Disinformation Is Coming To A Computer Near You

With the 2020 election coming up, we can expect plenty of disinformation in our news feeds. Disinformation originates in many places – Russia and homegrown United States. It filters up into what we would like to think of as reliable news sources. Those sources, because of their desire to believe that “both sides” have equal claim to truth, can be manipulated.

I’ll continue to post about recognizing that disinformation, because it’s up to all of us to make sure that what we’re sharing is truthful.

The New York Times has a big article from Josh Owens, who worked for Infowars and now says he regrets it. Another article, on Britain’s struggle with Russia over the poisoning, on British soil, of two people with a nerve agent by Russians, contains information about how the Russians use disinformation.

The Times article depicts Alex Jones as violent and demanding that his employees generate outrageously fear-producing stories. Nothing that Infowars touches should be considered reliable. Respectable news organizations should trace stories to their origins and reject anything that has been pushed by Infowars unless it has completely independent backing.

One of the stories Infowars pushed was that Fukushima radiation was showing up on the west coast of the United States. The responsible media dealt reasonably well with that, although it took some time. Here’s what the Washington Post reported in 2014. But I also saw (and debunked) a lot of sharing on social media of maps that weren’t of radiation levels and the dramatic video of radiation measurements on a California beach.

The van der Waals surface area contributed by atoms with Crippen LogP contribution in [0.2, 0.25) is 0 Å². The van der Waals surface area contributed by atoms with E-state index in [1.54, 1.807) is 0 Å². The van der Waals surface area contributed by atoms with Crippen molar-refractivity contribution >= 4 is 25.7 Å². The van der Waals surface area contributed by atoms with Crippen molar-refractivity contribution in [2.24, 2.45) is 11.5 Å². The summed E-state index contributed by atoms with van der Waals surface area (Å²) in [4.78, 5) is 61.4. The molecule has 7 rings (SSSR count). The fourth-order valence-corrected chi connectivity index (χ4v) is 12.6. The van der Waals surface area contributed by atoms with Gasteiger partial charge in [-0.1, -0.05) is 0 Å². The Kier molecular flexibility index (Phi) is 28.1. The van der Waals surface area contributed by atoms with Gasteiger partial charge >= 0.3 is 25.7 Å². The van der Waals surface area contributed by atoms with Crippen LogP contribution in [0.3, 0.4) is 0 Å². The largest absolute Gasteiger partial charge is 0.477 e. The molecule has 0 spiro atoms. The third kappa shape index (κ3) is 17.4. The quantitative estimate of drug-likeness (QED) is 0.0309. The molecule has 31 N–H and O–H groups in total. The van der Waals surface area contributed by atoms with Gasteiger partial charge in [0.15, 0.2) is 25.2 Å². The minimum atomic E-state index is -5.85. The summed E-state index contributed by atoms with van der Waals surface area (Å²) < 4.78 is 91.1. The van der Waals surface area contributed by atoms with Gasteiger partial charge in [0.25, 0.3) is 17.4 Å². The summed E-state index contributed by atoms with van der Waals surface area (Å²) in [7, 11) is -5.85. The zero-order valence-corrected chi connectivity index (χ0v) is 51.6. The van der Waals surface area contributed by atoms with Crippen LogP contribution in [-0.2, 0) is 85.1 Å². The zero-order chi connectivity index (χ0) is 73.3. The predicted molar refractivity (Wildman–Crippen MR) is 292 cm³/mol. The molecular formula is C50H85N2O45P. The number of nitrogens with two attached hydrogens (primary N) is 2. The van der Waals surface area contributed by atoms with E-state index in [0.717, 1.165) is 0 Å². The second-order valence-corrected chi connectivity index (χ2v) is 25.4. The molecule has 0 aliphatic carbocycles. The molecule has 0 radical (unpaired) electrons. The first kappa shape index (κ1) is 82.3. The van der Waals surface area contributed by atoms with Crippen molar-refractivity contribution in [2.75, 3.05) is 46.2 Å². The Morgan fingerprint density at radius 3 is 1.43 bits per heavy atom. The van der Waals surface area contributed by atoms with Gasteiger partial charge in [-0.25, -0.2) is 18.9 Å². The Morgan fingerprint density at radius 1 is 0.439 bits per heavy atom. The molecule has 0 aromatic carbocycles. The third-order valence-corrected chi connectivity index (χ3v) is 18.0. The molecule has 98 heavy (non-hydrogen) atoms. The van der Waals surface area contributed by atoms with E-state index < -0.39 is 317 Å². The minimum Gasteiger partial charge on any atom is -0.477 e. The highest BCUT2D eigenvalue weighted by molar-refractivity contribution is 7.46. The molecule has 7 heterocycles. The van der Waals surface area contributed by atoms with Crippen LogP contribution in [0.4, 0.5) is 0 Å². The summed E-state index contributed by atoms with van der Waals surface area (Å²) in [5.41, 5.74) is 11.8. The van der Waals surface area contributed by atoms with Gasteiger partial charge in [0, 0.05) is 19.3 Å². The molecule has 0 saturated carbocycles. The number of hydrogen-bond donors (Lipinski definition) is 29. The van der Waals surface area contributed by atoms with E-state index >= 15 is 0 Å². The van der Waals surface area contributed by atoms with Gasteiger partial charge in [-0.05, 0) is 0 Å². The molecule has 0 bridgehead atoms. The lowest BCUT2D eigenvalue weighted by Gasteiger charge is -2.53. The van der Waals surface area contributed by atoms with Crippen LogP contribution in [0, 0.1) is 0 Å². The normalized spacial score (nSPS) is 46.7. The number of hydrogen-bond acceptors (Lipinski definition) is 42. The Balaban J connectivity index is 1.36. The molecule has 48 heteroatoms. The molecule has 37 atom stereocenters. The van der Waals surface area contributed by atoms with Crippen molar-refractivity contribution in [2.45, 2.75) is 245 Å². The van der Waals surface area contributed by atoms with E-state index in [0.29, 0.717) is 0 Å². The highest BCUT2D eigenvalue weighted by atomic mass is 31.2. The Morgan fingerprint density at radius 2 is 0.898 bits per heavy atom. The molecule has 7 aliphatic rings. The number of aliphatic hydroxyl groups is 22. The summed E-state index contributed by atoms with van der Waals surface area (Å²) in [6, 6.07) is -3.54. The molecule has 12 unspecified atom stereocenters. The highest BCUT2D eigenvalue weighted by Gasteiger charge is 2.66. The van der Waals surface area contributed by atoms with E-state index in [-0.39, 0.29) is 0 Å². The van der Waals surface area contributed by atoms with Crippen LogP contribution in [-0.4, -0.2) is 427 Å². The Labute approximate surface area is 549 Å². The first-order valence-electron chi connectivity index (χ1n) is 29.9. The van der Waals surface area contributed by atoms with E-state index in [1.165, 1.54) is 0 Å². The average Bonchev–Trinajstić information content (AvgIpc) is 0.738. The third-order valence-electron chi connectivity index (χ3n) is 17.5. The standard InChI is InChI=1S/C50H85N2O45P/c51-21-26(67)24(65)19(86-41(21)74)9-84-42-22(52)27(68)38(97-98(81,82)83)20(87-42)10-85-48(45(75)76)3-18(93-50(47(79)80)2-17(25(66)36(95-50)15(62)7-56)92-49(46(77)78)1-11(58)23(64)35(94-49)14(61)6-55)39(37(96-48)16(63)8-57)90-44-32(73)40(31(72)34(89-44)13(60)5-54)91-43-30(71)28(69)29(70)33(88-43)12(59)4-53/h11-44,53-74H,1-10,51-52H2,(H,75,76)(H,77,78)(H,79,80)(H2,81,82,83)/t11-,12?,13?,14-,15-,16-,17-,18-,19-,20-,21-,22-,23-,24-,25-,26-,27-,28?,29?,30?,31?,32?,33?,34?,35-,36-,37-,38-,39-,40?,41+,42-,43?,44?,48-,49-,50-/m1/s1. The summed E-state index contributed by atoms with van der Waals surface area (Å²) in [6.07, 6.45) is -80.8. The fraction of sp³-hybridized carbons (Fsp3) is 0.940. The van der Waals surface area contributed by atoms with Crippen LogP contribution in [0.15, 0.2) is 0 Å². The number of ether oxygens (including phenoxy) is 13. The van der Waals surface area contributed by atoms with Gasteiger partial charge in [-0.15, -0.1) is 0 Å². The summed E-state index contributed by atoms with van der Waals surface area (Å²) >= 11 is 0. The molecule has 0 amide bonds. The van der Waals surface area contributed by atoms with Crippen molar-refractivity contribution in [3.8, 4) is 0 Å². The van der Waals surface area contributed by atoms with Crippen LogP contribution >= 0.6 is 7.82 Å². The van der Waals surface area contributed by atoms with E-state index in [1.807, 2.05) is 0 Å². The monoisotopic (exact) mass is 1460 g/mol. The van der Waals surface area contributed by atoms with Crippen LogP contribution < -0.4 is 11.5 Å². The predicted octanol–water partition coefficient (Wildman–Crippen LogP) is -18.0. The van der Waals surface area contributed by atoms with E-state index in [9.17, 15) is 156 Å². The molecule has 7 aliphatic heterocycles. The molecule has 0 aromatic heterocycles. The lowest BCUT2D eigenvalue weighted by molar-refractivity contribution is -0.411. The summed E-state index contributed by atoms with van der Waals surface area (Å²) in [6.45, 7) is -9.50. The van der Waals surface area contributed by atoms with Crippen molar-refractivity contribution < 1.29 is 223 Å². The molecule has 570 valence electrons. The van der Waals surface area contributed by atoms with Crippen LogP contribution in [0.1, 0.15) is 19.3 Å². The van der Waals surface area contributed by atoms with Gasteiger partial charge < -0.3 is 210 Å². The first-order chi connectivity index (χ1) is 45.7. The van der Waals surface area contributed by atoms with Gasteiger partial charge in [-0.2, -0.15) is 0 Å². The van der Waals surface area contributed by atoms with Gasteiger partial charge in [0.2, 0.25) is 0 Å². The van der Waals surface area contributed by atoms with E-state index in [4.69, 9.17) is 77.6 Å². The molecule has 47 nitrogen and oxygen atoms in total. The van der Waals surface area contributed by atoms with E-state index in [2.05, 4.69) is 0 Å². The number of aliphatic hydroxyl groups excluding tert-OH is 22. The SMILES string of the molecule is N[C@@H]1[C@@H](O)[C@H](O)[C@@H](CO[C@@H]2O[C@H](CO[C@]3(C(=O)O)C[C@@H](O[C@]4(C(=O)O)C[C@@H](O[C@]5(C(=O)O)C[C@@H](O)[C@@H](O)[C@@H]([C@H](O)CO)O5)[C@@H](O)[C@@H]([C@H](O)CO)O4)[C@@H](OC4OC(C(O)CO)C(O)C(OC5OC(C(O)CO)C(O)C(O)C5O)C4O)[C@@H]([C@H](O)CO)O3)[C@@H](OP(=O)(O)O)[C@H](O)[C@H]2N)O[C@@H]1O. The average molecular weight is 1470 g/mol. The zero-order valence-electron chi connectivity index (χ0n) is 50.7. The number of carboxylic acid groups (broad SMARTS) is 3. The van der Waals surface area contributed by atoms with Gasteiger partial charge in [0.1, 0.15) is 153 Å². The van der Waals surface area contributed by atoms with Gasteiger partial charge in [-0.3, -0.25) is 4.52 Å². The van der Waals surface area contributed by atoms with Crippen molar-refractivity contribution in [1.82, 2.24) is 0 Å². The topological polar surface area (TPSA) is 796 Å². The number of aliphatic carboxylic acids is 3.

Russian and Republican disinformation flood the zone with alternative stories, designed to turn people off by making it too difficult to figure out what’s right so that people give up. “They’re all liars.” or “Nobody can really know.”

After the Skripals were poisoned and the British government began putting out information to its citizens, the Russian government jumped in, attacking the British information for apparent contradictions and offering up multiple explanations of the incident. The point was to make people doubt their own government. The Atlantic article lays this out in full detail for the Skripal incident.

What can you do?

First, stop thinking “They’re all liars.” or “Nobody can really know.” I know it’s cool to be cynical, but in doing that, you’re giving up your ability to think critically and make good choices and probably helping to muddy the waters for others.

Second, know who supplied the material you’re sharing on social media. Most of us don’t have time or aren’t set up to trace material back to its Russian or Infowars roots. So if you don’t know that the material came from a reliable source, don’t share it. Just don’t.

Third, if you’re concerned about something you’ve seen, check with an expert. Snopes fact-checks many of the memes you may see. Washington Post has a fact-check column. FactCheck.org is another good resource. You can ask me about science-related stuff.

There is such a thing as fact. You can find it. Or at least avoid spreading disinformation.

Cross-posted to Balloon Juice

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